One of the shortcomings of the exhibition is that it does not feature more work by rising star Sipho Mpongo, who was selected as one of the Magnum Foundation’s Human Rights Fellows this year. Mpongo’s work is angry, defiant, and a memorial to those who died needlessly and too young in Cape Town’s Langa township, where he grew up. “Love those who [are] no longer with us,” Mpongo writes in his artist statement. “The young people that died in my face while growing in Langa township still exist in my head, not the physical connection I had with them … I wish I could take the pain away. No one said I was going to be happy or sad when I was born. My body is expiring. I connect with the spiritual life and spirits do not die … Black-head, you ain’t gonna fly.” The last is a reference to his exhibited work, a striking close-up portrait entitled Black head. A simple portrait on a stark white background, it is a haunting work that calls one back again and again.
Sipho Mpongo, ‘Black Head’
Also not to be missed is the beautifully executed exhibit of Nina Liebenberg, whose work maps the positioning of earth versus stars at significant moments – the death of JM Barrie; the last known communication with Amelia Earhart. A third piece draws inspiration from the pollination of the Drakaea orchid, which mimics the colouring of the Thynnid wasp in order to drive what she calls “a love affair between insect and flower”.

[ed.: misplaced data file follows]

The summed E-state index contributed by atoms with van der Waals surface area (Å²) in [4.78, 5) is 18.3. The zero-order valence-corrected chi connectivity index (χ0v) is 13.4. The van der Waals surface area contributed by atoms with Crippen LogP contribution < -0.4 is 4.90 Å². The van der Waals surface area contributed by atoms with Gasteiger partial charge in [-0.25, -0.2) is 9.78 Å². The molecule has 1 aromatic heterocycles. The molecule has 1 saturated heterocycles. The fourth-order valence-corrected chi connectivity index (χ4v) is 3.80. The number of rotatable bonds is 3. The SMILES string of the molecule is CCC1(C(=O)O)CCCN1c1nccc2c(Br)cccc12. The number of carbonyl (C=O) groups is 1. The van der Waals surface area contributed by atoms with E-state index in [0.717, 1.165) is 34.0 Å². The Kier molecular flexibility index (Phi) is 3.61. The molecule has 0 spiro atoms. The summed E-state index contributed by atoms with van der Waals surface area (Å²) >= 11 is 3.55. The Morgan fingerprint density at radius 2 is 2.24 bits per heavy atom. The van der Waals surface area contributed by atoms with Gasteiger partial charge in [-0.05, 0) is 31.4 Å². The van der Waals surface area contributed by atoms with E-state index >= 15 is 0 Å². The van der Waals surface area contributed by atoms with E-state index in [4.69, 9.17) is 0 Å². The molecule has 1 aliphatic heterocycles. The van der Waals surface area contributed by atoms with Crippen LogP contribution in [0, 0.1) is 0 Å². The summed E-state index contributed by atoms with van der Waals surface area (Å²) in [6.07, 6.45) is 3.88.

A close-up of Suzanne Duncan’s exhibition
The third curator, Suzanne Duncan, explores the body in grim detail – a particularly striking and simultaneously spine-crawling piece is her reproduction of the bones of her right hand made entirely of fingernails – fortunately for the squeamish, her exhibition also includes a series of beautiful close-up photographs that explore the ambiguity and frailty of the human body. Maurice Mbikayi, in a similar vein, takes up a theme of depersonalisation in an exhibition that creates sculptures out of used computer parts – expressing a different kind of death; dehumanisation through too-fast progress.
The exhibition, overall, is inspired by the vanitas painting tradition, and the subtitle ‘What I am now, you will be’ is an English translation of a Latin phrase found in the vanitas paintings, which was also frequently inscribed on tombstones to remind onlookers of their impending end (cheery, yes).
The exhibition is varied, subtle, and in many ways a celebration of living. DM
Main photo: Vanitas Still Life Composition II by Alice Toich
The artists participating are: Saskia Druyan, Suzanne Duncan, Christine Cronje, Quanta Gauld, Anna Bu Kliewer, Nina Liebenberg, Maurice Mbikayi, Sipho Mpongo, Natasha Norman, Cinga Samson, Jacob Tetteh-Ashong, Alice Toich, Dale Washkansky and Laura Windvogel.
* Death Speaks: What I am now, you will be is on at 6 Spin Street, Church Square, until 31 October. Entrance is free.